WASHINGTON — About 77 million Americans have a debt in collections, a new study has found.

That amounts to 35 percent of consumers with credit files or data reported to a major credit bureau, according to a report released Tuesday by the Urban Institute and Encore Capital Group’s Consumer Credit Research Institute.

“It’s a stunning number,” said Caroline Ratcliffe, senior fellow at the Urban Institute and author of the report. “And it threads through nearly all communities.”

The report analyzed 2013 credit data from TransUnion, the credit bureau, to calculate how many Americans were falling behind on their bills. It looked at how many people had non-mortgage obligations, such as credit card charges, child-support payments and medical bills, that are so past due that the account has been closed and placed in collections.

This is the first time the Urban Institute has calculated the collections figure, but Americans may have been struggling with debt for a while: Researchers noted that the 35 percent figure is basically unchanged from when the Federal Reserve studied the issue in 2004 and found that 36.5 percent of people with credit reports had debt in collections.

The debts sent to collections ranged from $25 to more than $125,000. Many consumers were burned for relatively small amounts – about 10 percent of the debts were smaller than $125, Ratcliffe said. But the median debt, $1,350, is fairly substantial, she said.

Nevada was hit the hardest, with 47 percent of consumers with a credit file showing a debt in collections – a mark researchers said may stem from the housing crisis, when people struggling to keep up with their mortgage payments may have fallen behind on other financial obligations.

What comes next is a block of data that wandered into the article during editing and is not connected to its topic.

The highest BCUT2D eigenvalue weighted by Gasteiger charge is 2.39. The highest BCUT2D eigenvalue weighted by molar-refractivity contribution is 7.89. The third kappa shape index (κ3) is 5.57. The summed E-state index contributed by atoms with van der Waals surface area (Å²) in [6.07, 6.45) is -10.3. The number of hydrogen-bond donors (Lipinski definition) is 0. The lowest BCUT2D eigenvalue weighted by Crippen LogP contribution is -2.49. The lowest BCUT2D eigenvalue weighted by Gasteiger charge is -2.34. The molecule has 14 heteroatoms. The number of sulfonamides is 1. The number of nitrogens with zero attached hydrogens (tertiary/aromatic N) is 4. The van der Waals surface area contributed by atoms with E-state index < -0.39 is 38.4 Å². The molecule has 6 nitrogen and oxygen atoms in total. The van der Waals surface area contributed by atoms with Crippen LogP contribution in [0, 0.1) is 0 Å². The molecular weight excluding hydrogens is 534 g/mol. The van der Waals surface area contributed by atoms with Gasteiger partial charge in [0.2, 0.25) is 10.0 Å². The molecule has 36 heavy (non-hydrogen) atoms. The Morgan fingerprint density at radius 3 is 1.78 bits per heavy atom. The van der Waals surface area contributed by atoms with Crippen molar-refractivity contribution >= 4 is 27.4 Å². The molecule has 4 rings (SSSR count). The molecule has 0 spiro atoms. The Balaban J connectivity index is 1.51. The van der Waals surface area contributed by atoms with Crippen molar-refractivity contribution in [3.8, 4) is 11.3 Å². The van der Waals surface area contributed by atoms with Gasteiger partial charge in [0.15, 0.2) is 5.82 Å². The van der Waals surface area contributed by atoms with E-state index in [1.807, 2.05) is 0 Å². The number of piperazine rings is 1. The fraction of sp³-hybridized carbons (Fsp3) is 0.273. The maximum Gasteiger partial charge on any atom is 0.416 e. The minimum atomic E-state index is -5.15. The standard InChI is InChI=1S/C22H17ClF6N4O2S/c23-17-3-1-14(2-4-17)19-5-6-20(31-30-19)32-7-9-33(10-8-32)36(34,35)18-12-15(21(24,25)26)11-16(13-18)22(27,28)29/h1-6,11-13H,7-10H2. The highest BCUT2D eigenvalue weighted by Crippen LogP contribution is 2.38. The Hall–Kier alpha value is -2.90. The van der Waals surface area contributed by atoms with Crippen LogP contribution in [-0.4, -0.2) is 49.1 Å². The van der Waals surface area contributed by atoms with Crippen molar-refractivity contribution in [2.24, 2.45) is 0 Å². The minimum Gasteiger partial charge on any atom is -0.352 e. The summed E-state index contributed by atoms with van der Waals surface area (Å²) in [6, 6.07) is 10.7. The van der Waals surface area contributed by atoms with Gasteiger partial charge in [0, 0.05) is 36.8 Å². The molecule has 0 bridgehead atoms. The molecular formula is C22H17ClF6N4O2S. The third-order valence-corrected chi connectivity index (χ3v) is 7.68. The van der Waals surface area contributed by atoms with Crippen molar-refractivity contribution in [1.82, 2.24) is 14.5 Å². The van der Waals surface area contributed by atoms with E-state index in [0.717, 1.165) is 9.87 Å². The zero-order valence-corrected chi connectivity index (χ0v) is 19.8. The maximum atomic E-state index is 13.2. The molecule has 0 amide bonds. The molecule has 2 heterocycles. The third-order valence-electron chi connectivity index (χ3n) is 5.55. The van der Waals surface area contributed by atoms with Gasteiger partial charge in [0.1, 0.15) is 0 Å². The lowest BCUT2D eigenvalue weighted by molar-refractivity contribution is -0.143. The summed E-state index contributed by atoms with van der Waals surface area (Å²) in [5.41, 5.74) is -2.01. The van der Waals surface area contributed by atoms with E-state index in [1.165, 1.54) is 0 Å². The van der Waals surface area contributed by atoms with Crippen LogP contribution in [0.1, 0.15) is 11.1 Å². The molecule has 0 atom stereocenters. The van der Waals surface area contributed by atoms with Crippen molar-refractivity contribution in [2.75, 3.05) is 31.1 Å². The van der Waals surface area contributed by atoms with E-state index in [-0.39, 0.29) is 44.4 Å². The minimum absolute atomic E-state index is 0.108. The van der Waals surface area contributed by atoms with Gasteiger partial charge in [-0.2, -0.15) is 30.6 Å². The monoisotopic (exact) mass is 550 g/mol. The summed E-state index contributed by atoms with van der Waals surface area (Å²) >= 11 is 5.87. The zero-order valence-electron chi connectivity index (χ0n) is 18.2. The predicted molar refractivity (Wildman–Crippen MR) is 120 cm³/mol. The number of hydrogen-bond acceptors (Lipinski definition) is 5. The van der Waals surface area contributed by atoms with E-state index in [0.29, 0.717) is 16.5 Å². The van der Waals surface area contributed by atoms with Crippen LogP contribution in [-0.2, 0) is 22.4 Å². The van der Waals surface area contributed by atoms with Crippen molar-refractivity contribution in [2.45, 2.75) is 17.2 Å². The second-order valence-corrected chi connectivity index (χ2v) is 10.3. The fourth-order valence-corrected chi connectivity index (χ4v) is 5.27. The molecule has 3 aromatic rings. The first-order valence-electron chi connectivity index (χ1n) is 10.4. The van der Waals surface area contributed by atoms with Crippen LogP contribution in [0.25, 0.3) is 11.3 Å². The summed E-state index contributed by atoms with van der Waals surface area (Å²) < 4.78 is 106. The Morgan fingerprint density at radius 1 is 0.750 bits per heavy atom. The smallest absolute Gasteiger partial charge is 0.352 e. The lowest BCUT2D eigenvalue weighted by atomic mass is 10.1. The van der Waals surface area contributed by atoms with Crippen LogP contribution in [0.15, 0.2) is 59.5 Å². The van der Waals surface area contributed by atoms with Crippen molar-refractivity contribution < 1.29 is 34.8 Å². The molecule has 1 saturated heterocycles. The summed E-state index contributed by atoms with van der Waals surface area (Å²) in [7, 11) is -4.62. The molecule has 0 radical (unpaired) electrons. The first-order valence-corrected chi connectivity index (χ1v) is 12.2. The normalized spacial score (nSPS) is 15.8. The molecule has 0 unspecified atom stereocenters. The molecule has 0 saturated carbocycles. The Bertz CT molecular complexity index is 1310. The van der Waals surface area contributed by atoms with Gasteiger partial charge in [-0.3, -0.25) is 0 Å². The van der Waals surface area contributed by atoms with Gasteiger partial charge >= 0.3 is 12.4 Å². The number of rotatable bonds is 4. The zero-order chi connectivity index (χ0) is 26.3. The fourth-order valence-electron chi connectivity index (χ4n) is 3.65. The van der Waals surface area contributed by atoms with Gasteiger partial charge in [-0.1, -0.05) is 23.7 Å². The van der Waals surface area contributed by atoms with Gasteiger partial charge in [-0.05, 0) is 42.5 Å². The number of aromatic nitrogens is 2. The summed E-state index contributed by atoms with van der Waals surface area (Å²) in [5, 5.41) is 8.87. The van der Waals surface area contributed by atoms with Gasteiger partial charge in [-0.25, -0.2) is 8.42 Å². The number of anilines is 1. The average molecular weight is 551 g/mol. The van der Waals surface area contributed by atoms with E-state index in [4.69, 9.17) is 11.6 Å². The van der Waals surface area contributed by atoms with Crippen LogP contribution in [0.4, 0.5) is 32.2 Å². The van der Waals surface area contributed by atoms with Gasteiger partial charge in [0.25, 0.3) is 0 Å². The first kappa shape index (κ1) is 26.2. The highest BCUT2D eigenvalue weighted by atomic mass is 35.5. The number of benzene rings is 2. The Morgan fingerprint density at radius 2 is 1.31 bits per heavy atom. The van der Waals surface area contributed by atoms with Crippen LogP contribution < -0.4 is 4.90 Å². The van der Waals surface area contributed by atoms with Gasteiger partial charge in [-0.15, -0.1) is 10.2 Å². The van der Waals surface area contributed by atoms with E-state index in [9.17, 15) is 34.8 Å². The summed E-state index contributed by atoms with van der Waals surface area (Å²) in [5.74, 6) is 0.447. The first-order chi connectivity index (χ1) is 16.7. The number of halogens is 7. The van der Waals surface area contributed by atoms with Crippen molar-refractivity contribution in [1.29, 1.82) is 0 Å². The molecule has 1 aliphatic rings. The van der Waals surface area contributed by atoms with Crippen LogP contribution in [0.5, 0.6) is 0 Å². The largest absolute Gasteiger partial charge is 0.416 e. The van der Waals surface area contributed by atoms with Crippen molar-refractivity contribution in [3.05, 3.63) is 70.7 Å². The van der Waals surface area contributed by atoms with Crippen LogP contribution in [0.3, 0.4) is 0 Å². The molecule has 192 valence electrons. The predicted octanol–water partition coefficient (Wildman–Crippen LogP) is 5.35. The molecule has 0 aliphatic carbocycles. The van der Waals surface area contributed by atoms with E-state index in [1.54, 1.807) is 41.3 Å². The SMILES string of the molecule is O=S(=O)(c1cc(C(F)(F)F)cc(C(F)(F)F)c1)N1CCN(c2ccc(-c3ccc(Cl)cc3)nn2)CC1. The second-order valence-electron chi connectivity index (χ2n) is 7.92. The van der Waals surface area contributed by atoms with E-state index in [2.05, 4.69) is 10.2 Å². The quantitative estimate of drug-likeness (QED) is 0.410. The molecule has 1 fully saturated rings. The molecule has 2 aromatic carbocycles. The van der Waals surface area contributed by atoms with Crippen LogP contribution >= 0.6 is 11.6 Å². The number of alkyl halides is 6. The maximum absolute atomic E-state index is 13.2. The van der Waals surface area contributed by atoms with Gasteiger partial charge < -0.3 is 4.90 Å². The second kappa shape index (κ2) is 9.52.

In 12 states, including the District of Columbia, more than 40 percent of residents with credit files have a bill in collections. That includes Alabama, Arkansas, Florida, Georgia, Kentucky, Louisiana, Mississippi, New Mexico, North Carolina, South Carolina, Texas and West Virginia.

On the opposite end, Minnesota, North Dakota and South Dakota each have about 20 percent of residents with credit files with reported debt in collections.

The phrase “debt collection” normally brings to mind harassing phone calls, repeated letters and other efforts from third parties attempting to collect payment. But not all consumers get hassled: Some people may not even learn that they’ve been sent to collections until they check their credit reports, the study said.

That doesn’t mean the debts didn’t cause setbacks. Bills that are sent to collections can stay on a credit report for up to seven years, hurting a consumer’s credit score and hindering their chances of obtaining loans, credit cards and other forms of borrowing.